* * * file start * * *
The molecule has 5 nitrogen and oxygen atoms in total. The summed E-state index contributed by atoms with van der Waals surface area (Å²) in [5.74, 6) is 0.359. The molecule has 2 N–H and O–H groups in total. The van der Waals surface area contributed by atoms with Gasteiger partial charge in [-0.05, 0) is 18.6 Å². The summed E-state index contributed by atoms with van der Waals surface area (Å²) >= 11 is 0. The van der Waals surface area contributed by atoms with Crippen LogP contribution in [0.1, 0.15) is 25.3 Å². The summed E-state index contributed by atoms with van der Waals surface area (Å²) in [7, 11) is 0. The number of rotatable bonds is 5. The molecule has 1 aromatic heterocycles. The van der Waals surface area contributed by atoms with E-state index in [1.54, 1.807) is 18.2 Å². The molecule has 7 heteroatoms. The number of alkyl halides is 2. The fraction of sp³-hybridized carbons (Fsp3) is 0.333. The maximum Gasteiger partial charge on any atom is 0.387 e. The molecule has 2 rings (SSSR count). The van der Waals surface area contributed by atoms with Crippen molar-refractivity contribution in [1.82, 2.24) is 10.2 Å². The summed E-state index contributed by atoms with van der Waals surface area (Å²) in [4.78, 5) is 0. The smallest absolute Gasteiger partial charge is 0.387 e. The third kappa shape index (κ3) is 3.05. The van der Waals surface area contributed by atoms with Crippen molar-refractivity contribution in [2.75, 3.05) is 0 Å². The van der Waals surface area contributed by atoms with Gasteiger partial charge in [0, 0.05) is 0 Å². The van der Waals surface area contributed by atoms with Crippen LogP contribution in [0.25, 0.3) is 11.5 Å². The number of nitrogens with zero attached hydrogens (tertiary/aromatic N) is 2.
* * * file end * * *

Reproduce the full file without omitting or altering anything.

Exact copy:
The molecule has 5 nitrogen and oxygen atoms in total. The summed E-state index contributed by atoms with van der Waals surface area (Å²) in [5.74, 6) is 0.359. The molecule has 2 N–H and O–H groups in total. The van der Waals surface area contributed by atoms with Gasteiger partial charge in [-0.05, 0) is 18.6 Å². The summed E-state index contributed by atoms with van der Waals surface area (Å²) >= 11 is 0. The van der Waals surface area contributed by atoms with Crippen LogP contribution in [0.1, 0.15) is 25.3 Å². The summed E-state index contributed by atoms with van der Waals surface area (Å²) in [7, 11) is 0. The number of rotatable bonds is 5. The molecule has 1 aromatic heterocycles. The van der Waals surface area contributed by atoms with E-state index in [1.54, 1.807) is 18.2 Å². The molecule has 7 heteroatoms. The number of alkyl halides is 2. The fraction of sp³-hybridized carbons (Fsp3) is 0.333. The maximum Gasteiger partial charge on any atom is 0.387 e. The molecule has 2 rings (SSSR count). The van der Waals surface area contributed by atoms with Crippen molar-refractivity contribution in [1.82, 2.24) is 10.2 Å². The summed E-state index contributed by atoms with van der Waals surface area (Å²) in [4.78, 5) is 0. The smallest absolute Gasteiger partial charge is 0.387 e. The third kappa shape index (κ3) is 3.05. The van der Waals surface area contributed by atoms with Crippen molar-refractivity contribution in [2.75, 3.05) is 0 Å². The van der Waals surface area contributed by atoms with Gasteiger partial charge in [0, 0.05) is 0 Å². The van der Waals surface area contributed by atoms with Crippen LogP contribution in [0.25, 0.3) is 11.5 Å². The number of nitrogens with zero attached hydrogens (tertiary/aromatic N) is 2.